Chop the leeks until they are a thick, mushy consistency. Wring out all the water by using a double layer of cheesecloth (I used a chinoise and pressed out the water using a wooden spoon).

Combine the leeks, shallot, and olive oil in a medium bowl. Stir in the vinegar, followed by mustard, mayonnaise, sugar, ginger, chives, Tabasco, salt, and pepper. Mix well. Taste and adjust the seasoning if necessary.

Preheat the oven to 250 degrees.

Remove the crab cake roll from the refrigerator. With a sharp knife, divide the tube into equal parts so each slice forms a crab cake (I like mine about an inch thick). Remove the plastic wrap.

crab cakes

crab cakes

Make sure each cake is packed tightly (you may need to gently push in the sides). Brush the crab cakes with olive oil and sauté each side on a non-stick griddle until golden brown (about two minutes per side). I like using a griddle because you need to flip them gently and the griddle allows you to flip them closer to the surface.

Place the crab cakes on an oven-proof plate and cook in the oven for five minutes.

Serve with tartare sauce and a squeeze of lemon.

 

Reader Comments (10)

This post is very inspiring. The "tarter sauce" is almost like a creamy salad which is beautiful.

Awesome post!

May 17, 2008 | Unregistered CommenterWe Are Never Full

This sounds fantastic! I hate those gooey cloyingly mayonaisy things often passed off as crab cakes. Makes me wonder where the crab is.

May 18, 2008 | Unregistered Commenternorecipes

i can honestly tell you that those are the best-looking crab cakes my eyes have ever seen. i haven't yet met a crab cake i liked, but this one has potential! :)

May 18, 2008 | Unregistered CommenterGrace

We are never full: Thanks! I totally agree about the tartar sauce -- it's almost a meal onto itself!

NoRecipes: I hear ya! I hate it when restaurants "pad" the crab meat with a bunch of bread or mayonnaise. Thanks for visiting!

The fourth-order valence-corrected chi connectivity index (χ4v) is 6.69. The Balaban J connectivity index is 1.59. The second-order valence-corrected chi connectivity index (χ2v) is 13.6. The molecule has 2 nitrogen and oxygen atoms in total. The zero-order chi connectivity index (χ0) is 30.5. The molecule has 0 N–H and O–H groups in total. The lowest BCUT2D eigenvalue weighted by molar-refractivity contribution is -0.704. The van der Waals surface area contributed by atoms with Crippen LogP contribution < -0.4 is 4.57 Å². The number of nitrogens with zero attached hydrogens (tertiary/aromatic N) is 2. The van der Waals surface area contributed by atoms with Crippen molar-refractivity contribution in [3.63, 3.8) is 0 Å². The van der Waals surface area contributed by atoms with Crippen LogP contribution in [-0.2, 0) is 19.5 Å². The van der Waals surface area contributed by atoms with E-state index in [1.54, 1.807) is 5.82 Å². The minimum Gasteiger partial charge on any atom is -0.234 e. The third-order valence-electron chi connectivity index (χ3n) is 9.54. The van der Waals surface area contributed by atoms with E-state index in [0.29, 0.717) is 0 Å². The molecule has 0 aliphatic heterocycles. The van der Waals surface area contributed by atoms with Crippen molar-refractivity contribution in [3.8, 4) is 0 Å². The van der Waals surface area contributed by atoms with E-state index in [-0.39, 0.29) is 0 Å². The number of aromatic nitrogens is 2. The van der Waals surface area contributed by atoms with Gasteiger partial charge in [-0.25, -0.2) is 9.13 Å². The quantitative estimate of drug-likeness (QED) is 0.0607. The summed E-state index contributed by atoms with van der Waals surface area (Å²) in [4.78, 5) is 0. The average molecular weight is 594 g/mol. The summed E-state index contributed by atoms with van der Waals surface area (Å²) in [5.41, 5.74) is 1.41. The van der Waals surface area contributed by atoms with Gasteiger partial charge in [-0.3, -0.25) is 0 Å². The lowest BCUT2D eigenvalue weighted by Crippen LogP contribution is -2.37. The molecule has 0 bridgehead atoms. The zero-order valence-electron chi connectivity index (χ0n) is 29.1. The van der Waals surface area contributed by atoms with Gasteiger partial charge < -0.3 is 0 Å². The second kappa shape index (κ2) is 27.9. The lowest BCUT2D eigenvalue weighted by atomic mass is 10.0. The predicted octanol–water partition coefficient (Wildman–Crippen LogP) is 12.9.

Grace: Thanks! I hope these crab cakes will convert you! :)

May 18, 2008 | Unregistered CommenterAngela

Those are gorgeous!

I recently learned to make breadcrumb free salmon cakes and they were great.

I love Michel Richard's book, it's so pretty.

May 18, 2008 | Unregistered CommenterBrilynn

It's very gutsy to test & push the envelope on the crab cake but it works here. The gelatin approach is so cool, chemistry in the kitchen.

As for you, my dear Angela...you keep bangin' out wonderful dishes...I bow!

May 18, 2008 | Unregistered CommenterPeter M

i love crab cakes (and uh, who doesn't??) and would love to try this out with agar agar instead of the gelatin!

May 18, 2008 | Unregistered Commentermimi

Thanks, Brilynn! I love 'Happy in the Kitchen' too. It's such a gorgeous cookbook. The salmon cakes sound great. I'm curious to know what you use as a binder.

Thanks, Peter! Yeah, the gelatin is such a cool idea. These little cakes are so dense and rich! As for banging out the great dishes, look who's talking -- I bow to YOU, my friend.

Mimi: Thanks! I would be interested to know how agar agar works. Let me know if you find out!

May 18, 2008 | Unregistered CommenterAngela

Who would have known? Wow, I love how inventive this is. It is humbling, isn't it?

Jenn: It's true -- great food innovations are so humbling! On the one hand, you think, 'I should have thought of that,' and on the other hand you're so thankful someone else did so you can enjoy it!

May 19, 2008 | Unregistered CommenterAngela